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Customer Experience from a Wheelchair

What an interesting experience my mom and I had in a local store the other day. This store generally has great customer service. Staff greet customers right when they walk in, and for the most part, engage with customers helping them find what they need. Mom, who was in a wheelchair, needed something this business offers so off we went to do some shopping. #supportlocal

Double Your Small Business Income

When talking with Emily Reed, Gorge Tourism Alliance, the other morning, brainstorming about other videos I could record for the Power of People Academy (online training for front line staff), she made a statement that was one of those palm-to-forehead slap moments.

She stated the obvious but, for some reason it hadn’t landed in such a ‘Captain Obvious’ manner before that morning.

When people shop with an attendant, whether that be

  • an adult child with an elderly parent
  • a caregiver with their charge
  • a parent with their kid

the business is getting a ‘two for one’ type deal. It’s an opportunity to serve well AND make the business more income.

Statistics show that when shopping with kids, people spend nearly 35% more money. ~Shannon Handy, CBS8

The Wall Street Journal’s recent article titled, “The U.S. Economy’s Secret Weapon: Seniors with Money to Spend” notes that Americans 65 and older account for a record share of spending and are less susceptible to interest rates.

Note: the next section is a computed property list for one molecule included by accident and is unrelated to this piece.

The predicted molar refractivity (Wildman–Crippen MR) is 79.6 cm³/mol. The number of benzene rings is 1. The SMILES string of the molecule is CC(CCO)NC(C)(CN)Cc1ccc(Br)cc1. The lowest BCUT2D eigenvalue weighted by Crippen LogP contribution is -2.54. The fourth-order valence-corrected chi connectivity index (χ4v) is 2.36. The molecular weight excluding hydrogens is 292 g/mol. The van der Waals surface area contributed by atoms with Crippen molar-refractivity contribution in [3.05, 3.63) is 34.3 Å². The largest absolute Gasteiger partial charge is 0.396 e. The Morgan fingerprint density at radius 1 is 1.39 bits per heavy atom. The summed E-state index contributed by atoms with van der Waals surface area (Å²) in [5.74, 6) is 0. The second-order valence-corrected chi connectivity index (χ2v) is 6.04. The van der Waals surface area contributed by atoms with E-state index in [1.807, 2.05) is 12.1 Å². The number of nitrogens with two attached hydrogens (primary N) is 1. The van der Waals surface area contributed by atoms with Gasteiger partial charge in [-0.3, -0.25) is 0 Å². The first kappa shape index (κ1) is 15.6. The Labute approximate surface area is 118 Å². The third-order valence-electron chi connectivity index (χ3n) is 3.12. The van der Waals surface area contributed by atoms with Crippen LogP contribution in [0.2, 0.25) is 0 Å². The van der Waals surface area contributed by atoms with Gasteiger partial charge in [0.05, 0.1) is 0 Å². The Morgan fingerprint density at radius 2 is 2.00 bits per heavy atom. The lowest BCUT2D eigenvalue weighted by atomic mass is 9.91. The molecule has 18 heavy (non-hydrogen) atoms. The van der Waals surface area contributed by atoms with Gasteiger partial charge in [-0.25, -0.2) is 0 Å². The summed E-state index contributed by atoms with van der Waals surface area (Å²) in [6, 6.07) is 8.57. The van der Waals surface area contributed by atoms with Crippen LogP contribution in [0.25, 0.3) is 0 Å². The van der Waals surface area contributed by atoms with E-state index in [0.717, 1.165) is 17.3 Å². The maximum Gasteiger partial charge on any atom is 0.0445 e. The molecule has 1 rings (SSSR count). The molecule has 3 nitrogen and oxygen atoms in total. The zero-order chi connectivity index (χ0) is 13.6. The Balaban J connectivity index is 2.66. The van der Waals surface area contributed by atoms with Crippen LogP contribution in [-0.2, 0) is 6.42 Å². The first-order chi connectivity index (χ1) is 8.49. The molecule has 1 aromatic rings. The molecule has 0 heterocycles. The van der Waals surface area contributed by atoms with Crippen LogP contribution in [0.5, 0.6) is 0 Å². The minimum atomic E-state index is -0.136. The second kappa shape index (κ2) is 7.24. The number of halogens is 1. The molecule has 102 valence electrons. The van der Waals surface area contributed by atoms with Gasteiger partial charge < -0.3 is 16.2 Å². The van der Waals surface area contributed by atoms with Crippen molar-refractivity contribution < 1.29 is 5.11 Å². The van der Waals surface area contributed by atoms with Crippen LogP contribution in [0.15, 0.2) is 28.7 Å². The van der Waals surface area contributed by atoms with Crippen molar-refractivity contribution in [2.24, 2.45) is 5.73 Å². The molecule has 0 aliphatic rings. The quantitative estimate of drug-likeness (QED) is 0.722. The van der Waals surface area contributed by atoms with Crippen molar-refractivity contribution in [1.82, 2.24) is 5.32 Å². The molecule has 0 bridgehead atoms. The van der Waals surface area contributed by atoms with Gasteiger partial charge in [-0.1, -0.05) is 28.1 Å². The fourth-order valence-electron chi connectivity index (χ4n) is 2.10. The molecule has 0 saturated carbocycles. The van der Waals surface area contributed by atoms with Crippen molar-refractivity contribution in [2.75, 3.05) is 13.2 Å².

Why did Emily’s statement resonate with me like a palm to forehead smack? I suppose because when I am taking mom shopping I’m focusing on HER getting something. It didn’t really dawn on me that I was a shopper too.

Am I a shopper too? Heck yes! NEARLY EVERY TIME I take mom out she makes a purchase, and I make a purchase.

Making Customer Service Uncomfortable

So, what happened to mom and I when I took her into the local store with these normally friendly, interactive staff members?

My observation was interesting and surprising! The staff talked to me, not my mom. They tended to avoid eye contact with her.

SO interesting! Mom is otherwise quite fine and very social. She was just in a wheelchair.

Honestly I don’t think the staff even realized what s/he was doing.

The fix is simple but has to be intentional.

Just talking about to staff, sharing this story during a weekly staff meeting, raises awareness and improves three areas:

  • staff comfort
  • customer experience
  • consumer spending

Do Weekly Meetings Make You Cringe?

Would you like to effortlessly start conversations like this?

There’s a tool created just for you!

Creating a Culture Deck contains a year’s worth of weekly education and conversation cards to support your staff in giving excellent customer experiences.

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